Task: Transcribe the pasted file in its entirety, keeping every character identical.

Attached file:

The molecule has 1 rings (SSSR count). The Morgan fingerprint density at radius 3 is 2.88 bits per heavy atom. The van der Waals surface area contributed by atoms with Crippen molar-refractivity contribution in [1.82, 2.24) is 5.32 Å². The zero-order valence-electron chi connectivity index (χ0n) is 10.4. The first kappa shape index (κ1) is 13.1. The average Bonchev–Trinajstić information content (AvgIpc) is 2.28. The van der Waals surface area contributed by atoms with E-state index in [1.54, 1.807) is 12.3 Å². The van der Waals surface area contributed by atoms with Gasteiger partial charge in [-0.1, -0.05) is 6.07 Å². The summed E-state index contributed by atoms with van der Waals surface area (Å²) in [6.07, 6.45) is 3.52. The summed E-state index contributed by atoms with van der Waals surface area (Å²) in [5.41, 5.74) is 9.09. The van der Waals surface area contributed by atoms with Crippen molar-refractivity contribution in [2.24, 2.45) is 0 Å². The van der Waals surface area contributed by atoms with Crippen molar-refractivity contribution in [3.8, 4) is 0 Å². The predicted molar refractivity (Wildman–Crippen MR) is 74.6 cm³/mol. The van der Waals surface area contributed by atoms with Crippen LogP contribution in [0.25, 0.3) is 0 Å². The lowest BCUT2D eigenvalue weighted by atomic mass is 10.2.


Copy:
The molecule has 1 rings (SSSR count). The Morgan fingerprint density at radius 3 is 2.88 bits per heavy atom. The van der Waals surface area contributed by atoms with Crippen molar-refractivity contribution in [1.82, 2.24) is 5.32 Å². The zero-order valence-electron chi connectivity index (χ0n) is 10.4. The first kappa shape index (κ1) is 13.1. The average Bonchev–Trinajstić information content (AvgIpc) is 2.28. The van der Waals surface area contributed by atoms with E-state index in [1.54, 1.807) is 12.3 Å². The van der Waals surface area contributed by atoms with Gasteiger partial charge in [-0.1, -0.05) is 6.07 Å². The summed E-state index contributed by atoms with van der Waals surface area (Å²) in [6.07, 6.45) is 3.52. The summed E-state index contributed by atoms with van der Waals surface area (Å²) in [5.41, 5.74) is 9.09. The van der Waals surface area contributed by atoms with Crippen molar-refractivity contribution in [2.24, 2.45) is 0 Å². The van der Waals surface area contributed by atoms with Crippen molar-refractivity contribution in [3.8, 4) is 0 Å². The predicted molar refractivity (Wildman–Crippen MR) is 74.6 cm³/mol. The van der Waals surface area contributed by atoms with Crippen LogP contribution in [0.25, 0.3) is 0 Å². The lowest BCUT2D eigenvalue weighted by atomic mass is 10.2.